Aug. 10 (Bloomberg) -- General de Alquiler de Maquinaria SA, the Spanish construction-machinery rental company whose stock has plummeted this month, expects to agree with lenders in September on restructuring debt in an effort to survive the building slump.
GAM is in “advanced” talks with eight main creditors, including Banco Bilbao Vizcaya Argentaria SA and Banco Popular Espanol SA, that hold about 75 percent of its debt on extending maturities, Chairman Pedro Fernandez said in a telephone interview. An agreement would be the second debt accord for the company this year.
“We need lenders to give us some respite,” Fernandez said. “We can’t afford to lose all our cash in paying out interest to lenders. We’re optimistic our lenders are willing to restructure our debt and aim to do so in September.”
Fernandez founded the company in 2003 and expanded it with acquisitions of energy- and industrial-equipment suppliers until 2007 while Spain’s real estate bubble also pushed growth. GAM, with executive offices in Madrid and the northern city of Oviedo, hasn’t been profitable since the third quarter of 2009. Its first-half net loss widened to 42.1 million euros ($60.3 million) from 18.1 million euros a year earlier.
GAM sank 9.5 percent to 95 euro cents, extending drops of 19 percent on Aug. 8 and 11 percent yesterday. Spain’s benchmark Ibex 35 Index declined for a ninth consecutive day, losing 5.5 percent.
GAM’s annual revenue peaked at 365 million euros in 2008 and fell by 35 percent in the next two years. Fernandez, who is also chief executive officer, predicted in March that sales from construction would decline by about 10 percent more this year.
“Things are even worse and revenue will drop further,” Fernandez said yesterday. “That’s why we realize we needed to restructure our debt again to continue operating.”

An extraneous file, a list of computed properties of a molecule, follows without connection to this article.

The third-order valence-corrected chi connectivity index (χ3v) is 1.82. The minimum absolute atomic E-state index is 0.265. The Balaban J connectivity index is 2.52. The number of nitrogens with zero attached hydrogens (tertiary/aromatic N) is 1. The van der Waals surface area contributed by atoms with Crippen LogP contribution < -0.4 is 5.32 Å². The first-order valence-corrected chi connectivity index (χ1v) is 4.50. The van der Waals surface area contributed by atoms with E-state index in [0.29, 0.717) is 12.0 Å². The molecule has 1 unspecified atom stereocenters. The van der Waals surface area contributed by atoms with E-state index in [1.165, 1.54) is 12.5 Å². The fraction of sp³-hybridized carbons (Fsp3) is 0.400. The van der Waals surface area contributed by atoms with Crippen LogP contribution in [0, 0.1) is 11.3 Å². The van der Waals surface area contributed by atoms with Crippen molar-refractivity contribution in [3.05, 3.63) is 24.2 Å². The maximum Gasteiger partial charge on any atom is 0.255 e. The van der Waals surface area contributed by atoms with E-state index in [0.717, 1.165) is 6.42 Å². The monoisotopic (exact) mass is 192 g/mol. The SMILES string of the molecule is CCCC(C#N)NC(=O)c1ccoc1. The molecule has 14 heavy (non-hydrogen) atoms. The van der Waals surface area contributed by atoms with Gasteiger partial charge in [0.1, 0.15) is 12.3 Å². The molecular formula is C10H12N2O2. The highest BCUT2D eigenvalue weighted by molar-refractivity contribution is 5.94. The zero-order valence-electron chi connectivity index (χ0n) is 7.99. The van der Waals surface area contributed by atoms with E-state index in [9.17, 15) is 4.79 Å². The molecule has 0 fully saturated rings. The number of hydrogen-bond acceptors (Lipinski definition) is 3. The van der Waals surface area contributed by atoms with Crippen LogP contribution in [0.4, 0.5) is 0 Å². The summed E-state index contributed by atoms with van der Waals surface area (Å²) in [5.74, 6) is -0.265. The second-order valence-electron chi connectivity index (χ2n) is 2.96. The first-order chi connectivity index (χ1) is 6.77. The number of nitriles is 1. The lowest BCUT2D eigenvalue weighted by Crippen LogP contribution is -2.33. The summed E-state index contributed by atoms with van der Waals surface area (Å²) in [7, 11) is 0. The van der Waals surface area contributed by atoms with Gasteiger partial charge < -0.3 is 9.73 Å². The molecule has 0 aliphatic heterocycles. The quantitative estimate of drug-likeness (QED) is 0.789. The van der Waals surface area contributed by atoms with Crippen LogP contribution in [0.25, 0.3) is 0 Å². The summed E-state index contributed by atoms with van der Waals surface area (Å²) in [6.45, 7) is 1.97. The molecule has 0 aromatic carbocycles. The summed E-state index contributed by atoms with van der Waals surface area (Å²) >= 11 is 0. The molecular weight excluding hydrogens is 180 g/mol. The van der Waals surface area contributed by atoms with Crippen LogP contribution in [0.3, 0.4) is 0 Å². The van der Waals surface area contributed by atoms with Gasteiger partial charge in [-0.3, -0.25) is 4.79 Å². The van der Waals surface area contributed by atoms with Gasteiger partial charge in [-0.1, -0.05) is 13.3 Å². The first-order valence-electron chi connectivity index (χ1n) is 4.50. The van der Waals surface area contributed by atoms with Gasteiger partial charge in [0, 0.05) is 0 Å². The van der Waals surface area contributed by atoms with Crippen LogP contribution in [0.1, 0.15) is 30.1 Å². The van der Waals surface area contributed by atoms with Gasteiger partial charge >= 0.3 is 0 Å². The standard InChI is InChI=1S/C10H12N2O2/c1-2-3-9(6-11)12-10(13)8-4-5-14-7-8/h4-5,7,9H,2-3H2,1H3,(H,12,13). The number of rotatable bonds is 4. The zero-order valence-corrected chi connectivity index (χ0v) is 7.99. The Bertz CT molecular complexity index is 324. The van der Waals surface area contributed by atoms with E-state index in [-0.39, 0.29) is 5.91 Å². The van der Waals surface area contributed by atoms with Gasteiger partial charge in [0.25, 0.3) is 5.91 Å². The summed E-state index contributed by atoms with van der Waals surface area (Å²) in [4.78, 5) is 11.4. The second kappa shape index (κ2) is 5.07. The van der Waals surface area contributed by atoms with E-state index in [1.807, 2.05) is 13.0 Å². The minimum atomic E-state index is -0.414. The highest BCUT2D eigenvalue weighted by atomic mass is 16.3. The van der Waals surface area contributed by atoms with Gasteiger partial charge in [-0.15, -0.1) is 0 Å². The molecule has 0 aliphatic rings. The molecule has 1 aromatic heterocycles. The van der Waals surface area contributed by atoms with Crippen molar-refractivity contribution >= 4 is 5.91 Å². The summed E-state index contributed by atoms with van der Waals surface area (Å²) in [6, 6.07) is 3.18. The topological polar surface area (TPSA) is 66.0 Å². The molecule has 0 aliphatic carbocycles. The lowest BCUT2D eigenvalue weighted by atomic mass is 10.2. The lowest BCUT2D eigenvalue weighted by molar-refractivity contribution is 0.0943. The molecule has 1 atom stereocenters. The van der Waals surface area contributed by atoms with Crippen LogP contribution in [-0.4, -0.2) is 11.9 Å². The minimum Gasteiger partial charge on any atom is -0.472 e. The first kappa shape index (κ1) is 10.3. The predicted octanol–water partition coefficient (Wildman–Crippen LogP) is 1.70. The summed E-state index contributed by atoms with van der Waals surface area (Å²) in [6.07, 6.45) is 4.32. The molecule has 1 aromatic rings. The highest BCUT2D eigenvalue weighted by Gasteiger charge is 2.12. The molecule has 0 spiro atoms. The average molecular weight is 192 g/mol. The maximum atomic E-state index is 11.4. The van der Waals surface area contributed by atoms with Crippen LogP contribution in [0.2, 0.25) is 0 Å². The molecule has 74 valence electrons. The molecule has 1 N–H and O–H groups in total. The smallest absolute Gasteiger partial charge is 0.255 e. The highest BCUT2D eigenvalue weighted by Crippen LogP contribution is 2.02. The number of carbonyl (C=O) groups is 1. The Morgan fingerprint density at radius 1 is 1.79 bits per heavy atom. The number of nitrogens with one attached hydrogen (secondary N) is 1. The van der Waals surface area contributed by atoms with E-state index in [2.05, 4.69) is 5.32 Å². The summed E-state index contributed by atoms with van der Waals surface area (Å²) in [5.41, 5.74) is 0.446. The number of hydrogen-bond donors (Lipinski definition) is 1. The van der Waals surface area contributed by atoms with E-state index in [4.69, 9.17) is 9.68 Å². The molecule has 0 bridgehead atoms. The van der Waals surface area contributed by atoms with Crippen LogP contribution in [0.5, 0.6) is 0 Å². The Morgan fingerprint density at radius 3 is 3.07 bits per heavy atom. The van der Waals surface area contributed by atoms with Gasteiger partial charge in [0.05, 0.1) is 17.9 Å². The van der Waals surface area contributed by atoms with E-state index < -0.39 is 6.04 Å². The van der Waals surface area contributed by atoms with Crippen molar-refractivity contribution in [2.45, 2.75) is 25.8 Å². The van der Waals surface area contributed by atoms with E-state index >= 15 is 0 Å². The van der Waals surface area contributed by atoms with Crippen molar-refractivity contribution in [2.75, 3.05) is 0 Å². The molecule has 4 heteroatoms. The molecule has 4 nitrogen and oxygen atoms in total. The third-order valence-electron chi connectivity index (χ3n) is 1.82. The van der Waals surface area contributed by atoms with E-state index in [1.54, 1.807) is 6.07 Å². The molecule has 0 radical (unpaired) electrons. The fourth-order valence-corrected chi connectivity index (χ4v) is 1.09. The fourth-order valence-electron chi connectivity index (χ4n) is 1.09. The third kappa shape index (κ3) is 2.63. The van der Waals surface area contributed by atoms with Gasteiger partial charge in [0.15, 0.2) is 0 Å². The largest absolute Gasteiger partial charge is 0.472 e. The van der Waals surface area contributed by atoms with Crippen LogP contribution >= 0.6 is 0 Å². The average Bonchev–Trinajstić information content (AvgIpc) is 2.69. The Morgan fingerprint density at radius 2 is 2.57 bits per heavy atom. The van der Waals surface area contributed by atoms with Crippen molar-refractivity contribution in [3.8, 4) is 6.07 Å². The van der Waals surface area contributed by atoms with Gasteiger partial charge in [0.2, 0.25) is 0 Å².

The company reached an agreement with banks in February to extend repayment of 118 million euros of debt coming due in 2011 and 2012 into the following four years. It has about 470 million euros in debt, he added. Apart from BBVA and Popular, the other lenders are Banco Sabadell SA, Banco Espanol de Credito SA, Banca Civica SA and savings banks Cajastur, BBK and Novacaixagalicia, he said.
“We can’t yet disclose how much we need to refinance, but it will be enough to pay the financial costs of the debt and some capital costs,” Fernandez said.
GAM has “overcapacity involved in a really bad industry,” Francisco Salvador, a strategist at FGA/MG Valores in Madrid, said by phone today.
“The current situation in the Spanish financial markets will make the negotiations with lenders harder and they may have to study a new strategic plan carefully,” Salvador said.
The talks also involve possible financing terms for GAM’s plans to buy Hune Rental SLU, its main competitor in Spain. Fernandez said GAM aims to pay 1 euro for Hune and take on its debt, with the purchase targeted for completion this year. GAM wants to proceed with the Hune transaction because of the cost savings and cash that the merger will generate, he said.
Part of GAM’s debt includes 50 million euros in convertible bonds due next year at 37.05 euros a share, and “we’re looking for solutions for refinancing those, either with the same bondholders or other private investors,” Fernandez said.
Public Works Decline
GAM doesn’t see any signs of improvement in Spain’s construction market for the rest of the year, the executive said. Public-works output fell 14 percent in inflation-adjusted terms last year, and it may shrink by 19 percent to 22 percent this year, industry group Seopan said on March 3.
“We need to rehabilitate the business in Spain,” Fernandez said. “We’re in a country where the construction industry has suffered a lot.”
General de Alquiler buys construction and engineering machinery from companies including Peoria, Illinois-based Caterpillar Inc. and rents it mainly to construction and engineering companies. Customers in Spain include Actividades de Construccion & Servicios SA, Sacyr Vallehermoso SA, Obrascon Huarte Lain SA and Gamesa Corporacion Tecnologica SA.
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